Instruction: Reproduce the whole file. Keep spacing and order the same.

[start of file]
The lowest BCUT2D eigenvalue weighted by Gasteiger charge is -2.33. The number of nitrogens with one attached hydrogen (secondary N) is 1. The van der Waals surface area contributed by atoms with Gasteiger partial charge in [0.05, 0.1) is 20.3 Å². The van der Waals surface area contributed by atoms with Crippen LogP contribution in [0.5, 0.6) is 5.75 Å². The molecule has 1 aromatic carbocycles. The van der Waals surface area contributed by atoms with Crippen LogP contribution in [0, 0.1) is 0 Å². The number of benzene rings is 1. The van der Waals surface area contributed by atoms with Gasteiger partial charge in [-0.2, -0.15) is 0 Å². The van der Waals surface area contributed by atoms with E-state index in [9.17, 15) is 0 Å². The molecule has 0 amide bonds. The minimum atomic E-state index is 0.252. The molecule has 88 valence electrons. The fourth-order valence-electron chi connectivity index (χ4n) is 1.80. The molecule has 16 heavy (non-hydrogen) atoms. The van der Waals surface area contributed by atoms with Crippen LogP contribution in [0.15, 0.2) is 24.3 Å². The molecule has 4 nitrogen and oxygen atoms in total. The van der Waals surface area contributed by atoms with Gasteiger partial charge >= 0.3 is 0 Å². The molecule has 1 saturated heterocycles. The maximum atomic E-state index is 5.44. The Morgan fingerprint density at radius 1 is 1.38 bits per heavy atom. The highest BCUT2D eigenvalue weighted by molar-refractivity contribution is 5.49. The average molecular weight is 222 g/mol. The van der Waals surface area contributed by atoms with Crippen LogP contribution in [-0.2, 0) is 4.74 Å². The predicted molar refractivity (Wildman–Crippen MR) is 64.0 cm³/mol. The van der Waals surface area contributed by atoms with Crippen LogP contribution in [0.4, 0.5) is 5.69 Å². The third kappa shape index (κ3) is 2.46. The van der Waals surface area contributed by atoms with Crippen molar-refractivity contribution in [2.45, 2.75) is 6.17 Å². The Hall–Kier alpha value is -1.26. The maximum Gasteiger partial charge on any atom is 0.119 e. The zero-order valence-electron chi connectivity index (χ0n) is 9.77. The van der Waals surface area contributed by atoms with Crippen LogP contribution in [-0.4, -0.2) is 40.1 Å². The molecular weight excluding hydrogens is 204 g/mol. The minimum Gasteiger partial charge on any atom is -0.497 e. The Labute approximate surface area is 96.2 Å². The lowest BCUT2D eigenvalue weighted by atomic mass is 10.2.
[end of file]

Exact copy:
The lowest BCUT2D eigenvalue weighted by Gasteiger charge is -2.33. The number of nitrogens with one attached hydrogen (secondary N) is 1. The van der Waals surface area contributed by atoms with Gasteiger partial charge in [0.05, 0.1) is 20.3 Å². The van der Waals surface area contributed by atoms with Crippen LogP contribution in [0.5, 0.6) is 5.75 Å². The molecule has 1 aromatic carbocycles. The van der Waals surface area contributed by atoms with Crippen LogP contribution in [0, 0.1) is 0 Å². The number of benzene rings is 1. The van der Waals surface area contributed by atoms with Gasteiger partial charge in [-0.2, -0.15) is 0 Å². The van der Waals surface area contributed by atoms with E-state index in [9.17, 15) is 0 Å². The molecule has 0 amide bonds. The minimum atomic E-state index is 0.252. The molecule has 88 valence electrons. The fourth-order valence-electron chi connectivity index (χ4n) is 1.80. The molecule has 16 heavy (non-hydrogen) atoms. The van der Waals surface area contributed by atoms with Crippen LogP contribution in [0.15, 0.2) is 24.3 Å². The molecule has 4 nitrogen and oxygen atoms in total. The van der Waals surface area contributed by atoms with Gasteiger partial charge >= 0.3 is 0 Å². The molecule has 1 saturated heterocycles. The maximum atomic E-state index is 5.44. The Morgan fingerprint density at radius 1 is 1.38 bits per heavy atom. The highest BCUT2D eigenvalue weighted by molar-refractivity contribution is 5.49. The average molecular weight is 222 g/mol. The van der Waals surface area contributed by atoms with Crippen LogP contribution in [-0.2, 0) is 4.74 Å². The predicted molar refractivity (Wildman–Crippen MR) is 64.0 cm³/mol. The van der Waals surface area contributed by atoms with Crippen LogP contribution in [0.4, 0.5) is 5.69 Å². The third kappa shape index (κ3) is 2.46. The van der Waals surface area contributed by atoms with Crippen molar-refractivity contribution in [2.45, 2.75) is 6.17 Å². The Hall–Kier alpha value is -1.26. The maximum Gasteiger partial charge on any atom is 0.119 e. The zero-order valence-electron chi connectivity index (χ0n) is 9.77. The van der Waals surface area contributed by atoms with Crippen LogP contribution in [-0.4, -0.2) is 40.1 Å². The molecular weight excluding hydrogens is 204 g/mol. The minimum Gasteiger partial charge on any atom is -0.497 e. The Labute approximate surface area is 96.2 Å². The lowest BCUT2D eigenvalue weighted by atomic mass is 10.2.